Rheumatoid arthritis patients no longer need to build their lives around their rituximab infusions, and the medical staff can also speed the process: A prospective study shows that infusion reactions are no more common when the infusion time is shortened to two hours than they are at a rate slower than four hours.
Following on these results, Genentech has applied to the FDA for authorization of a faster infusion time for rituximab in RA patients.
Describing the RATE-RA study and its results in this short podcast is principal investigator Charles Pritchard MD.
Dr. Pritchard practices rheumatology in Willow Grove PA and is an associate professor at Drexel University.
(See "Reference" below for a link to full text of the report.)
What led to the impression that there might be more reactions if the infusion was faster?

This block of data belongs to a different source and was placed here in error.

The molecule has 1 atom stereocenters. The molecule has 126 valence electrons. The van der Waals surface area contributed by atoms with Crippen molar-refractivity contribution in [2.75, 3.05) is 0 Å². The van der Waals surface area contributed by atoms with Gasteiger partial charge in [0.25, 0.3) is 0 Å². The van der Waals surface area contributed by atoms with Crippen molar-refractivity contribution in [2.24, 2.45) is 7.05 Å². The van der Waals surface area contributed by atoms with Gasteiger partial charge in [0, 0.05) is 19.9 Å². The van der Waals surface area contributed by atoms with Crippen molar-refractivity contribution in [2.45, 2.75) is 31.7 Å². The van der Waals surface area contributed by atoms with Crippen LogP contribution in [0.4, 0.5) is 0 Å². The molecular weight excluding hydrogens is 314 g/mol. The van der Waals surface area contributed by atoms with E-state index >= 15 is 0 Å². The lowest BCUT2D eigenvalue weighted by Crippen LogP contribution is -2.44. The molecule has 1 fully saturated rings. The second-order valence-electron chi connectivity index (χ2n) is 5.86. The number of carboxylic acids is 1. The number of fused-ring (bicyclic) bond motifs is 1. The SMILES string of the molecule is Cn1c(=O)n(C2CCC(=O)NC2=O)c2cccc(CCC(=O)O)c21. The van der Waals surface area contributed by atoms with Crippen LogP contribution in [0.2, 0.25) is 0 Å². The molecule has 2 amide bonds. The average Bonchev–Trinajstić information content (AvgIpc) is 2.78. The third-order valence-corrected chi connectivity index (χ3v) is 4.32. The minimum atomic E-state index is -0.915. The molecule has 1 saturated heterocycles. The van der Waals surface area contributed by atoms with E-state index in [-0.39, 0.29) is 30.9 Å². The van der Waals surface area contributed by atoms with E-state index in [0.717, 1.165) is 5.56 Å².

So the purpose of the study was partially to confirm what was already found in oncology patients and see whether it was also true for rheumatology patients?
Has there been any evidence of patients switching away from rituximab because of this problem?
Why didn't you do a controlled trial where you compared faster infusions against slower infusions in the same general population?
This is most important for patients who want to get on with their lives, and for physicians who want to get on with other infusions they are doing.
Fortunately there's already been experience in the oncology setting with infusing patients at a faster rate ... though the way they infuse ... is at a different rate than we infuse for rheumatoid arthritis.
Where the patients get frustrated would usually be beforehand, when they know they have an active life and they have to plan around these infusions.
Pritchard CH, Greenwald MW, Kremer JM, et al. Safety of infusing rituximab at a more rapid rate in patients with rheumatoid arthritis: results from the RATE-RA study. BMC Musculoskelet Disord. (2014) 15:177. doi: 10.1186/1471-2474-15-177.